Volkswagen’s innovative and advanced Direct Shift Gearbox combines the comfort of an automatic gearbox with the agility and economy of a manual unit.
The six-speed, transversely mounted DSG has two wet clutches (offering a higher thermal load tolerance than dry clutches) with hydraulic pressure regulation. One clutch controls the ‘odd’ gears plus reverse, while the other operates the ‘even’ gears. Essentially it is two gearboxes in one.
With this new clutch management system, the breaks in power that are typical of even an automatic-shift manual gearbox no longer occur. This is achieved by an intelligent hydraulic and electronic (mechatronic) gearbox control system, the two wet-type clutches and the two input and output shafts in each half of the gearbox.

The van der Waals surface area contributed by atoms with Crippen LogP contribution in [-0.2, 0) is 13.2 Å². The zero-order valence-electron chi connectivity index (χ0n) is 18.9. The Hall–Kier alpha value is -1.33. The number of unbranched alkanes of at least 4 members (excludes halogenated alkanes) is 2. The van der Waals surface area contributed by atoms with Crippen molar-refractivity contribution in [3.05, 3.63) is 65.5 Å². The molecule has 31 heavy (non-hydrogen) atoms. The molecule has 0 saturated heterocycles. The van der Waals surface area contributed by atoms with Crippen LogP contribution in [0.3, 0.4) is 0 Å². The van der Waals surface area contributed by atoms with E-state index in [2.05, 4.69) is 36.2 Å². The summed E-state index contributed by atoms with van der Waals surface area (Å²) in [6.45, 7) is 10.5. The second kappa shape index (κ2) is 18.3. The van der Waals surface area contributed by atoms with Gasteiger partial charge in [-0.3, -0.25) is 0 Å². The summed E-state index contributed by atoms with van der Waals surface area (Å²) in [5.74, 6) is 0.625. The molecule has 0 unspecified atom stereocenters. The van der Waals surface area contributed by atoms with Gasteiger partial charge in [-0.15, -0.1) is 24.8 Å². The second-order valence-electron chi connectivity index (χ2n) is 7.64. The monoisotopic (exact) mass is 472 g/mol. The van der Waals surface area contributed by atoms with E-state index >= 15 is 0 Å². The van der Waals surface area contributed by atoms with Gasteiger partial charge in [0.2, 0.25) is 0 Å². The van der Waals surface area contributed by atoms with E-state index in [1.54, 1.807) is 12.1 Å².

This combination enables the next-higher gear ratio to remain engaged but on standby until it is actually selected. In other words, if the car is being driven in third gear, fourth is selected but not yet activated. As soon as the ideal shift point is reached, the clutch on the third-gear side opens, the other clutch closes and fourth gear engages under accurate electronic supervision.
Since the opening and closing actions of the two clutches overlap, a smooth gearshift results and the entire shift process is completed in less than four-hundredths of a second. In addition to its fully automatic shift mode, DSG has a tiptronic function to permit manual gear selection. In the Golf, the option of a paddle shift will become available towards the end of the year.
The option of DSG is available with the 1.9-litre and 2.0-litre diesel engines in the Golf. It commands a £1,480 premium over the manual five-speed gearbox (1.9-litre TDI) and a £1,260 premium over the manual six-speed GT TDI.Published 17 September 2004